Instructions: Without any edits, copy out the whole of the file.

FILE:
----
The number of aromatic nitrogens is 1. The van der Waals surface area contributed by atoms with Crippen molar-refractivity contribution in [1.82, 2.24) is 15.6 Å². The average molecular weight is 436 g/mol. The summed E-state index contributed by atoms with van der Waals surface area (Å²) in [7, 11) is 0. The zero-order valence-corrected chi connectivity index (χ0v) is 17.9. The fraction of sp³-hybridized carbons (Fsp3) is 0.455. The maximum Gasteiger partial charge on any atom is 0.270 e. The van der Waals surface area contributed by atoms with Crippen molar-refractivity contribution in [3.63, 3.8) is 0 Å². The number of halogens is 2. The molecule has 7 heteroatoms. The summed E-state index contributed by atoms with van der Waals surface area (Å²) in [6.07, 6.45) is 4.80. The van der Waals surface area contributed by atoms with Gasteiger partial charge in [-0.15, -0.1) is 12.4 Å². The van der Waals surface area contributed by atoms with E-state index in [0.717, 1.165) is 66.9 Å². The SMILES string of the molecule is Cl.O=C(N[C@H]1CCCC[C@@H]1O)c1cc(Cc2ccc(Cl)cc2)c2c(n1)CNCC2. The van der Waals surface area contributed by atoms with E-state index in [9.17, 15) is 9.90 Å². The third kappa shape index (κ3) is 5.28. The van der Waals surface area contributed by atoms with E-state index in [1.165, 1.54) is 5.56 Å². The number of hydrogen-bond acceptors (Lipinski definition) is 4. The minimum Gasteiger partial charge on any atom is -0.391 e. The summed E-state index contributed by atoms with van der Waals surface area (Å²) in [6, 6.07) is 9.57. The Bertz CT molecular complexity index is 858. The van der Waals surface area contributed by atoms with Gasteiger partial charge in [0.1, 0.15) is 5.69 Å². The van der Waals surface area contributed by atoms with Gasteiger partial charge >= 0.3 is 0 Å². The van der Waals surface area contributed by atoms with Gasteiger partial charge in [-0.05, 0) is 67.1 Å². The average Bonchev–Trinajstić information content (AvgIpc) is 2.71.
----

The number of aromatic nitrogens is 1. The van der Waals surface area contributed by atoms with Crippen molar-refractivity contribution in [1.82, 2.24) is 15.6 Å². The average molecular weight is 436 g/mol. The summed E-state index contributed by atoms with van der Waals surface area (Å²) in [7, 11) is 0. The zero-order valence-corrected chi connectivity index (χ0v) is 17.9. The fraction of sp³-hybridized carbons (Fsp3) is 0.455. The maximum Gasteiger partial charge on any atom is 0.270 e. The van der Waals surface area contributed by atoms with Crippen molar-refractivity contribution in [3.63, 3.8) is 0 Å². The number of halogens is 2. The molecule has 7 heteroatoms. The summed E-state index contributed by atoms with van der Waals surface area (Å²) in [6.07, 6.45) is 4.80. The van der Waals surface area contributed by atoms with Gasteiger partial charge in [-0.15, -0.1) is 12.4 Å². The van der Waals surface area contributed by atoms with E-state index in [0.717, 1.165) is 66.9 Å². The SMILES string of the molecule is Cl.O=C(N[C@H]1CCCC[C@@H]1O)c1cc(Cc2ccc(Cl)cc2)c2c(n1)CNCC2. The van der Waals surface area contributed by atoms with E-state index in [9.17, 15) is 9.90 Å². The third kappa shape index (κ3) is 5.28. The van der Waals surface area contributed by atoms with E-state index in [1.165, 1.54) is 5.56 Å². The number of hydrogen-bond acceptors (Lipinski definition) is 4. The minimum Gasteiger partial charge on any atom is -0.391 e. The summed E-state index contributed by atoms with van der Waals surface area (Å²) in [6, 6.07) is 9.57. The Bertz CT molecular complexity index is 858. The van der Waals surface area contributed by atoms with Gasteiger partial charge in [0.1, 0.15) is 5.69 Å². The van der Waals surface area contributed by atoms with Gasteiger partial charge >= 0.3 is 0 Å². The van der Waals surface area contributed by atoms with Gasteiger partial charge in [-0.05, 0) is 67.1 Å². The average Bonchev–Trinajstić information content (AvgIpc) is 2.71.